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Icon’s grim warning to ageing Dolphins recruits

The Dolphinswill finally make a long-awaited NRL debut on Sunday.

Three years since the process begun, and after about 18 months of build-up, Wayne Bennett‘s side will introduce themselves to the rugby league community against the Roosters at Suncorp Stadium.

Just like the Gold Coast Titans 16 years before them, the Dolphins aren’t expected by many to challenge for the top eight, let alone a premiership, in their first year.

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But it all has to start somewhere.

The road back to the top level has been bumpy. In 2004, three years before their eventual debut as the Titans, Gold Coast revealed plans to enter the NRL as the Dolphins, after a naming competition settled on the moniker as a way to attract more women and children to the game.

After catching wind of the plans, Redcliffe chairman Bob Jones immediately consulted with lawyers and sought an injunction the next day.

It never got to court, and a swathe of Gold Coast Dolphins merchandise that had already been produced had to be destroyed.

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Fast forward to the bidding process in 2020, and they beat bids from the Firehawks and Jets to become the fourth Queensland team in the competition. 

But once the decision was announced, they had only about 15 months to build a squad of 30.

The next hurdle was to fight public backlash when, in a bid to promote a wider fan base beyond south-east Queensland, they decided to enter the competition simply as the Dolphins – controversially snubbing Redcliffe and Moreton Bay from the official title.

But they’ve done it. 

Now they’re here, Cowboys premiership great Johnathan Thurston said a key goal for the early part of the season must be to find their identity.

The three-part Stan Original Documentary Series Dawn of the Dolphins’ premieres weekly from March 6, only on Stan.

“The Redcliffe Dolphins have been around for a lot of years and they’ve had a lot of great players come through – Arthur Beetson, Petero Civoniceva and the likes,” he told Wide World of Sports at Nine’s NRL launch in Brisbane.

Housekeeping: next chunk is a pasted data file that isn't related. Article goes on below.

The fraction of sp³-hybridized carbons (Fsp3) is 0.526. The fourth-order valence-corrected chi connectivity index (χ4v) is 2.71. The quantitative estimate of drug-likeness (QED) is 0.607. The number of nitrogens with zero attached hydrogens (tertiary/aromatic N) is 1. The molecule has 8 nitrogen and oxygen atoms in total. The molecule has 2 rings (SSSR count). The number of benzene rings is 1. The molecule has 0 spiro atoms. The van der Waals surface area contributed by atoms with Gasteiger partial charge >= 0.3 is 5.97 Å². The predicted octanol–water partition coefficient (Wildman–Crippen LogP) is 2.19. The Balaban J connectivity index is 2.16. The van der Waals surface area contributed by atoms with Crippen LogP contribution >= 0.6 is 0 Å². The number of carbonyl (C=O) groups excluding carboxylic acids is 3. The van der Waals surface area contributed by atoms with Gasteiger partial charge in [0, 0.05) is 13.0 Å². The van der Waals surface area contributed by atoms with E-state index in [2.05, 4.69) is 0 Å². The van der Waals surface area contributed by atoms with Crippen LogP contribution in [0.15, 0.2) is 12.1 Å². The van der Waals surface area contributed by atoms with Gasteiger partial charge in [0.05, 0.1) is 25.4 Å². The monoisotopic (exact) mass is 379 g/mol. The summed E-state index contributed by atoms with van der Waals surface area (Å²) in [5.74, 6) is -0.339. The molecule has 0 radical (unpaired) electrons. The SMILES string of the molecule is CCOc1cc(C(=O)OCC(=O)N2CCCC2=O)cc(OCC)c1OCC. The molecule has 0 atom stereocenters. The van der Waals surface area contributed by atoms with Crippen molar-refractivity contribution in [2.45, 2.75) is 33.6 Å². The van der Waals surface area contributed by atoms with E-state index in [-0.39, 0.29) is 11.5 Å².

“Whilst they’ve got an identity in that regard, this is a whole different ball game.

“They’ve gotta find out who they are and what they stand for, and if they can play with some passion and play with a lot of heart, then they’re going to win their fans over.

“They’ve moved up to doing what they’ve always wanted and dreamed of doing – and that’s playing in the NRL.”

But despite the allure of having Bennett as coach, they were unable to secure a marquee player.

Cameron Munster looked as though he was going to be that man, before he eventually decided to stay with the Storm despite a reported $1.4million a year offer to head north.

Manly legend Paul Vautin said he couldn’t blame Munster staying in Melbourne.

“Money’s not everything. You go, ‘oh, they’ve offered me $1.4 (million), but we’re gonna win three games’,” he told Wide World of Sports.

“I’m not surprised he stayed – he’s with a great club and has won competitions with them. So why would he take the chance just for the sake of money, when he’s flying anyway.”

The three-part Stan Original Documentary Series Dawn of the Dolphins’ premieres weekly from March 6, only on Stan.

Vautin said while he had concerns over the Dolphins pack, Bennett was far and away the best man for the job.

Success, however, will still take time.

“They’ve brought a lot of forwards who are early to mid-30s, and I know from experience when you get to 31, 32, your game can just go like that,” he said.

“It happened to me … the second year at the Roosters I played really well and they wanted me to play on. Jack (Gibson) said ‘I want you to sign another year’, I said give me three weeks. 

“At the end of that three weeks, I could hardly make a tackle, and mentally I was gone. I didn’t want to play anymore.

“It’s going to take them four or five or six years, like it did Canberra, and like it did Illawarra, to find their niche and get going and finally get a team. 

“Wayne’s got a big job, a tricky job trying to manage all that, but they couldn’t have a better person in charge, because he’s done this a few times.”

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